WALES’s Minister for Education, Jeremy Miles, has announced that funding for mental health and well-being support for school staff will be trebled in the next financial year.
The spending on support for school staff will increase from £350,000 in 2021-22 to £1.25 million in 2022-23. The Welsh Government plans to increase this funding year-on-year to over £3 million by 2024-25.
The increased funding is part of the Welsh Government’s ‘whole School approach’, with total funding for schools, for pupils and staff, increasing to £12.2 million in the next financial year. The funding will be more than double the level compared to the start of the pandemic, from £5 million in 2020-21.
The Welsh Government’s whole-school approach aims to support the emotional and mental wellbeing of learners and staff in schools.
The funding will aim to tackle waiting lists, increase support for younger children and provide more training for support staff in schools, including on the impact of Covid19.
New funding will also be targeted towards well-being support for learners in Pupil Referral Units, with £1.45 million announced over the next three years.
Jeremy Miles said: “Covid-19 has presented new challenges for schools and learners, as we all adjusted to changes to the way we live our lives. The pandemic has emphasised the need for us to build resilience, by strengthening and widening the support net for learners and staff.
“As well as continuing to provide support for children and young people, the next phase of funding aims to boost support for school staff in particular, by trebling the support next year.
“We have invested in increasing support during the pandemic, but I am clear that this is not a one-off, short-term measure – I want to build up the support year-on-year, to make it easier for staff and learners to access the support they need, when they need it.”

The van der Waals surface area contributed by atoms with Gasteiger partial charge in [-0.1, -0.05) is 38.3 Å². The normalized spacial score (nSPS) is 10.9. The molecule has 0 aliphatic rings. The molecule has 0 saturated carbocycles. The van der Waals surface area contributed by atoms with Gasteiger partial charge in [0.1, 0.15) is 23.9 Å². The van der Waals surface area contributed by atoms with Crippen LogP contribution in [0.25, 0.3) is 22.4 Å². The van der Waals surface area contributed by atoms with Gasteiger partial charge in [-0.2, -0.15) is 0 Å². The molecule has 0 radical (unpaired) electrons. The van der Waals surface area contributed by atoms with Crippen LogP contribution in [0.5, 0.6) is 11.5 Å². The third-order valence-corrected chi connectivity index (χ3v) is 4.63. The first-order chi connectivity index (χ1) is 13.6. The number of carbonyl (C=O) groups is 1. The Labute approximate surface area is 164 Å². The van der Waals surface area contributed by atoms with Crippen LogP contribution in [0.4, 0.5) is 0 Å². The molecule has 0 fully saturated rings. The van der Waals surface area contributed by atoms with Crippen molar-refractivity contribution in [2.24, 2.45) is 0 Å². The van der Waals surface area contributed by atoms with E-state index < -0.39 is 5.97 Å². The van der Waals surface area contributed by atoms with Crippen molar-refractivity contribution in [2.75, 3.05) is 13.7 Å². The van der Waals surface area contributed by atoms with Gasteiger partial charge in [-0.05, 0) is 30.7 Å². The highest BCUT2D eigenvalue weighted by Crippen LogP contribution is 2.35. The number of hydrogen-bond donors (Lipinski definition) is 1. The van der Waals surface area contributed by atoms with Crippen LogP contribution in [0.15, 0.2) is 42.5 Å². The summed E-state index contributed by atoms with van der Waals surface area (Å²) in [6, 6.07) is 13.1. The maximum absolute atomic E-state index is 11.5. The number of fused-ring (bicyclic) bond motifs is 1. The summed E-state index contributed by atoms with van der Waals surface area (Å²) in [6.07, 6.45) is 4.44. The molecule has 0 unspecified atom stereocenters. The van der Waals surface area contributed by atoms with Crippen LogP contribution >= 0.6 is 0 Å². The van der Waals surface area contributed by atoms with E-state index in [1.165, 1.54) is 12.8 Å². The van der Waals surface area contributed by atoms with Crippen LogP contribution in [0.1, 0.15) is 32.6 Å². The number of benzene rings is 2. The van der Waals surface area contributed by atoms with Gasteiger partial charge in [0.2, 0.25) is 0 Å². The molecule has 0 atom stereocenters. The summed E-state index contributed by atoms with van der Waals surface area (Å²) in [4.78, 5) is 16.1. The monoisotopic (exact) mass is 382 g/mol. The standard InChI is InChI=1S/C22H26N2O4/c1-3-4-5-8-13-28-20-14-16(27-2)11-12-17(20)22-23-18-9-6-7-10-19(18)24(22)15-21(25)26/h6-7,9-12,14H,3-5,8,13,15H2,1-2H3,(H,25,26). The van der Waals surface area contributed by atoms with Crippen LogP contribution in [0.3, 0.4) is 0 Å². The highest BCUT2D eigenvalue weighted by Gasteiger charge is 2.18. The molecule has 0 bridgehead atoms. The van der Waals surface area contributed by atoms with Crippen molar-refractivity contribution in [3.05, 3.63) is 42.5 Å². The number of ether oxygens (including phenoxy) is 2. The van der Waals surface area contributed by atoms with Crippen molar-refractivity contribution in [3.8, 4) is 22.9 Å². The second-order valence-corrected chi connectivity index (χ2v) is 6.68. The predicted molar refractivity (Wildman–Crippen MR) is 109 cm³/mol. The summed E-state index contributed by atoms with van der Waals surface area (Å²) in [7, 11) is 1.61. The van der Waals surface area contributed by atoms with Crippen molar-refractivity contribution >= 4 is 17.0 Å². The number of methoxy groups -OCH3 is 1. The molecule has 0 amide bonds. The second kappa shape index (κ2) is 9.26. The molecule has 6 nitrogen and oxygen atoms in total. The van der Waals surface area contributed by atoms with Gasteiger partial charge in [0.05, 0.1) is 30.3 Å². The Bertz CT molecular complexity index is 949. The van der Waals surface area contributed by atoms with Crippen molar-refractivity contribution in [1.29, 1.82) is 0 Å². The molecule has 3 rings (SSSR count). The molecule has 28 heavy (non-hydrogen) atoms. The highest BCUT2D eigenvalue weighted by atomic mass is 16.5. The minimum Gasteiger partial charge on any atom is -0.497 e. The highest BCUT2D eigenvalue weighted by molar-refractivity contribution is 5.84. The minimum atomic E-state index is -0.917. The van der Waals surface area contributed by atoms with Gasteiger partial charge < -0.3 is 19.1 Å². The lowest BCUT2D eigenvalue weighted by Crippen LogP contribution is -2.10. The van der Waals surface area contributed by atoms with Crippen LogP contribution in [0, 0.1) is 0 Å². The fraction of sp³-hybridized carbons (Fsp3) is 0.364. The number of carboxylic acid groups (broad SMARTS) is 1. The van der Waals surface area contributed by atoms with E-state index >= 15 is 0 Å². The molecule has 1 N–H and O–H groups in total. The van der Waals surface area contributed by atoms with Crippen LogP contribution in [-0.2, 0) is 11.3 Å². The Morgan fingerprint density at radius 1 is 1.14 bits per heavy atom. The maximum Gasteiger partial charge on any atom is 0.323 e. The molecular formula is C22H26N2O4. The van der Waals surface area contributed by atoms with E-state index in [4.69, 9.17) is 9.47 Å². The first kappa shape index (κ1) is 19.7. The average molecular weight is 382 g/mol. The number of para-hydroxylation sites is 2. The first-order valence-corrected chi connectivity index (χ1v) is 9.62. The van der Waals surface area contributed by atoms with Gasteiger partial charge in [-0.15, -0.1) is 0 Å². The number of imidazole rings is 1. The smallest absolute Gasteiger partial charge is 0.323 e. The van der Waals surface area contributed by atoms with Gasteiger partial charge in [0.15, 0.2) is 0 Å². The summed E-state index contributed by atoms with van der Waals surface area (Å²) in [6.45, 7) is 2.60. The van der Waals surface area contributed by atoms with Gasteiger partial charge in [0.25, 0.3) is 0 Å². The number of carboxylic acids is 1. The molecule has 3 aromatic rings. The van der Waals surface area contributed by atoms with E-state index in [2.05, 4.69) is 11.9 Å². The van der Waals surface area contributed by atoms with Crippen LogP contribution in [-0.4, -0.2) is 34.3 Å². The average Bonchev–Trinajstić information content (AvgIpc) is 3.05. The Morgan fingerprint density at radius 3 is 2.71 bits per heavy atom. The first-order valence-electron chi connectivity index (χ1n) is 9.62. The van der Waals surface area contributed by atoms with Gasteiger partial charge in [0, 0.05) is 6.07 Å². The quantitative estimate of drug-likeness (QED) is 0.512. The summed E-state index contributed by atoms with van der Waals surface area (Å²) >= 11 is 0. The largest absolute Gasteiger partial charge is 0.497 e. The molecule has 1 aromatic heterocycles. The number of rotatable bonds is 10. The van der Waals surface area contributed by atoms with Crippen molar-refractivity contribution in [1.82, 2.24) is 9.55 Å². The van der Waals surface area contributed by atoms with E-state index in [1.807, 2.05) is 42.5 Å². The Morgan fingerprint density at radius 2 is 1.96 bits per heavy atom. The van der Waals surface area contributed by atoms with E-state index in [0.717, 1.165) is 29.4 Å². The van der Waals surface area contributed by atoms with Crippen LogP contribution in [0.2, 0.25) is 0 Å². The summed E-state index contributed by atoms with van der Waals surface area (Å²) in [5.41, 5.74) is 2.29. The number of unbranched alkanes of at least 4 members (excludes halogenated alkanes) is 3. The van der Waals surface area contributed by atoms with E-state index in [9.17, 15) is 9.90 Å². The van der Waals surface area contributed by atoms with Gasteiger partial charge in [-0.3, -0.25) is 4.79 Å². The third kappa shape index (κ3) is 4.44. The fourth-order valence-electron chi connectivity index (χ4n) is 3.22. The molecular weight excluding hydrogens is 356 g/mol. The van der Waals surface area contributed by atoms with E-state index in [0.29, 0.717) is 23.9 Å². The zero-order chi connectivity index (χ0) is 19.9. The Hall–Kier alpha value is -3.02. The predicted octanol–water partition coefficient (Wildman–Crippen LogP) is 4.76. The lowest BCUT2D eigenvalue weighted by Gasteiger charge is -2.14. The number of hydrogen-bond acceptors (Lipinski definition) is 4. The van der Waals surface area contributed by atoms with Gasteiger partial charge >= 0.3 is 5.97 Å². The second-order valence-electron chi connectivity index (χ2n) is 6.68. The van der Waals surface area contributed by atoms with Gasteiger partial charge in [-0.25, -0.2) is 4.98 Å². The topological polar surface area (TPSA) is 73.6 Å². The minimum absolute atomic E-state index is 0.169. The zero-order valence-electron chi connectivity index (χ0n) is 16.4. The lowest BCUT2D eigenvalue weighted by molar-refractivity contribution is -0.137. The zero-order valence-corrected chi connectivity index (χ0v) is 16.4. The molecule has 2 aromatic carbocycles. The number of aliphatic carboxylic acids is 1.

The Deputy Minister for Mental Health and Wellbeing, Lynne Neagle, said: “The last two years have had a tremendous impact on everyone in Wales, including teachers and other school staff.
“It is vital to recognise that by supporting their emotional and mental wellbeing, we can help our young people reach their full potential. This is why we convened the Joint Ministerial Task and Finish Group on a whole-system approach to wellbeing in 2018 and why it will continue to drive delivery and improve provision in this area.
“It is fantastic we have been able to treble investment in emotional, mental health and well-being support to help everyone in the education system.
“This funding will ensure more people can access the support they need, reducing the number of those feeling overwhelmed or unsure of where they can seek help and advice.”
David Evans, Wales Secretary for the National Education Union Cymru, said: “Pressure on the education workforce has never been higher, with Covid-19 still having an impact in our schools.
“In an NEU Cymru survey last year, 80 per cent of respondents said that work had an impact on their mental health, with 60 per cent saying work had made their mental health worse since the pandemic.
“Our members tell us there is a significant lack of support measures in place for workers experiencing poor mental health. Workload is the single most important factor in terms of pressure.
“Alongside tackling workload, this extra money should mean that schools are able to identify and support staff with their wellbeing.
“We’re asking schools and local authorities to work with union representatives and use this opportunity to audit the wellbeing of the education workforce in every workplace. This money should help them make sure the findings of such an audit can be acted upon, and make a difference to staff.
“NEU has our own mental health charter which we are asking every workplace in Wales to adopt and puts the wellbeing of staff at the heart of the school.”